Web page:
The Curse of the Idol’s Eye

24 Jan

The Hope diamond, once the eye of a Hindu god, is the world’s unluckiest gemstone. Suicide, violence and ruin have dogged the footsteps of those who have possessed it. The diamond was purchased by Louis XIV in 1668 from a French trader named Jean-Baptiste Tavernier, who is believed to have stolen it from the eye socket of an idol in the temple of Rama-sitra, near Mandalay. Tavernier subsequently went bankrupt, sailed for India to try to recoup his fortune, and died en route. The French king had the diamond cut into the shape of a heart, and it was worn by his mistress, Madame de Montespan, who was also involved in the notorious ‘affair of the poisons’, in which a number of old crones who told fortunes provided poisons for killing off unwanted husbands. Black magic was allegedly involved and, though the scandal was suppressed, Madame de Montespan fell from favour and the old women were tried in secret and later burned. Tavernier and the King’s mistress were by no means the only ones, however, to whom the idol’s eye brought misfortune.

The diamond reappeared in London in 1830, but now greatly reduced from its original 112.5 carats to 44.5 carats. It was purchased by the banker Henry Thomas Hope for £18,000 and from then on was known as the Hope diamond. Neither Hope nor any other member of his family is known to have suffered any ill effects from the diamond, that is until it passed into the hands of singer, May Yohe, who married Lord Francis Hope. They were plagued by marital problems and the wife prophesied that the diamond would bring ill luck to all who owned it. She herself died in poverty, blaming the diamond. Lord Francis, in severe financial trouble, sold it in the early 1900s to a French broker, Jacques Colot, who went insane and committed suicide – but not before he sold it to a Russian, Prince Kanitovsi, who lent it to a French actress at the Folies Bergere, then shot her from his box the first night she wore it. He was stabbed to death by revolutionaries. A Greek jeweller, Simon Mantharides, bought the Hope diamond and later fell (or was thrown) over a precipice. The Turkish sultan Abdul Hamid (better known as ‘Abdul the Damned’) bought the jewel in 1908 and was deposed the following year – but only after he went insane. Habib Bey, its next owner, drowned.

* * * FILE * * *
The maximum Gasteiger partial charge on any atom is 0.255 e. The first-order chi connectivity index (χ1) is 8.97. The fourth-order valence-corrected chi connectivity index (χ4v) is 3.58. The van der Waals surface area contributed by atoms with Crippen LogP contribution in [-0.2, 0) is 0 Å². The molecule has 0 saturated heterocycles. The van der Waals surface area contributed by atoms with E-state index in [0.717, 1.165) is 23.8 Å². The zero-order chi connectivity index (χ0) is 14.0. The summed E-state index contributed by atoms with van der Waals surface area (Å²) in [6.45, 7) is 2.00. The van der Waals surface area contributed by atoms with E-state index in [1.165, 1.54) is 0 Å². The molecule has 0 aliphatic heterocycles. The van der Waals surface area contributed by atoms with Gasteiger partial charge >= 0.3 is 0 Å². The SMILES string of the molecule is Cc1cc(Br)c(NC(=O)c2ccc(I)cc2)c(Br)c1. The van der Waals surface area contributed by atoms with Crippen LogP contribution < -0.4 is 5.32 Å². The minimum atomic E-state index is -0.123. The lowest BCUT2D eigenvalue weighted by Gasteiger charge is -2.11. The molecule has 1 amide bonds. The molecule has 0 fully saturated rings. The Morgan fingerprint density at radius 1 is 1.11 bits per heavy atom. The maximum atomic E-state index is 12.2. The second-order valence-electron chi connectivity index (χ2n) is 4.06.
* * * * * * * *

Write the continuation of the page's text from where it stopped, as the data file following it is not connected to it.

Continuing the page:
The diamond then passed, via the famous French jeweller Pierre Cartier, to the American Edward Beale Maclean, proprietor of the Washington Post. Soon after he purchased it, his mother died and so did two servants in the household. His son, 10 year old Vinson, who had always been heavily protected and watched over, evaded his minder one day and ran out of the house, where he was knocked down and killed by a car. Maclean himself parted from his wife, was involved in the infamous Teapot Dome scandal and ended his life as an insane alcoholic. Evelyn kept the Hope diamond and frequently wore it, dismissing stories about its malign properties. When her daughter committed suicide in 1946, however, it was recalled that Evelyn had worn the diamond on the day of her wedding. After Evelyn’s death a year later, all her jewels were purchased by the New York jeweller Harry Winston for a sum rumoured to be a million dollars. He decided to present it to the Smithsonian Institution in 1958, where it has been exhibited for the public’s viewing pleasure ever since. Quite why it has never, in all these centuries, simply been returned to its original owners at the Hindu temple near Mandalay (given that it was stolen in the first place!) I’m not entirely sure…

Sceptics regard the ‘curse of the idol’s eye’ as mythical (rather like the curse of Tutankhamen), pointing out that many of its owners suffered no misfortune. Whether or not scepticism is the right attitude in this case, it may well be rash to dismiss the whole notion of curses as superstition out of hand. T C Lethbridge, of the Psychical Research Society, was convinced that tragedies and unpleasant events can leave behind their ‘imprints’ on the places where they occurred. Lethbridge felt that certain so-called hauntings could be explained in this way as a kind of ‘recording’. This notion of recording lies behind the theory of psychometry, that is the ability of certain people to ‘read’ the history of an object by holding it in their hands. Clairvoyants, for instance, believe that crystals possess this power of absorption to a high degree – hence the popularity of crystal balls. If a curse is merely a kind of negative recording, this may suggest a reason why some people may be affected while others escape unscathed. ‘Sensitives’ are regarded as being unusually receptive to such recordings while other people would not even notice them. If physical objects – like crystals – are sensitive to the vibrations of the human mind, it would also seem to follow that under certain circumstances a ‘curse’ might be imprinted on them deliberately. The ancient Egyptians certainly believed that their tombs could be cursed in this way against robbers. The priests of the temple of Rama-sitra may well have taken the same precaution with the Hope diamond.

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